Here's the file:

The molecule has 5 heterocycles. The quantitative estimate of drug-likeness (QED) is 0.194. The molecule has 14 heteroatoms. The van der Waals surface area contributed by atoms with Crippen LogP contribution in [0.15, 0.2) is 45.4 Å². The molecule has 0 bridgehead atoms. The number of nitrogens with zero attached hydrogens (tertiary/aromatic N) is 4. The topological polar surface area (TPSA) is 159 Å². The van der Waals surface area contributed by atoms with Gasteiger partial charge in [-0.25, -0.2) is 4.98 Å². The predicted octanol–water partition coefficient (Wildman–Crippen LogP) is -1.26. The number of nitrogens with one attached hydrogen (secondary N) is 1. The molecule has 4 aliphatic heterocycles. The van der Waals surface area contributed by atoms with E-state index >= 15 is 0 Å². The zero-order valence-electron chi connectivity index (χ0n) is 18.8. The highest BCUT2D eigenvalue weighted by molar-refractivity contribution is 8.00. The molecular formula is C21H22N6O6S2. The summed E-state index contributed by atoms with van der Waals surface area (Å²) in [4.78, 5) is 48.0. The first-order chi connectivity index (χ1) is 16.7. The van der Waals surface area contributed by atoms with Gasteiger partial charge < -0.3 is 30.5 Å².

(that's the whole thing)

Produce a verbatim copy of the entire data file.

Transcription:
The molecule has 5 heterocycles. The quantitative estimate of drug-likeness (QED) is 0.194. The molecule has 14 heteroatoms. The van der Waals surface area contributed by atoms with Crippen LogP contribution in [0.15, 0.2) is 45.4 Å². The molecule has 0 bridgehead atoms. The number of nitrogens with zero attached hydrogens (tertiary/aromatic N) is 4. The topological polar surface area (TPSA) is 159 Å². The van der Waals surface area contributed by atoms with Gasteiger partial charge in [-0.25, -0.2) is 4.98 Å². The predicted octanol–water partition coefficient (Wildman–Crippen LogP) is -1.26. The number of nitrogens with one attached hydrogen (secondary N) is 1. The molecule has 4 aliphatic heterocycles. The van der Waals surface area contributed by atoms with E-state index >= 15 is 0 Å². The zero-order valence-electron chi connectivity index (χ0n) is 18.8. The highest BCUT2D eigenvalue weighted by molar-refractivity contribution is 8.00. The molecular formula is C21H22N6O6S2. The summed E-state index contributed by atoms with van der Waals surface area (Å²) in [4.78, 5) is 48.0. The first-order chi connectivity index (χ1) is 16.7. The van der Waals surface area contributed by atoms with Gasteiger partial charge < -0.3 is 30.5 Å².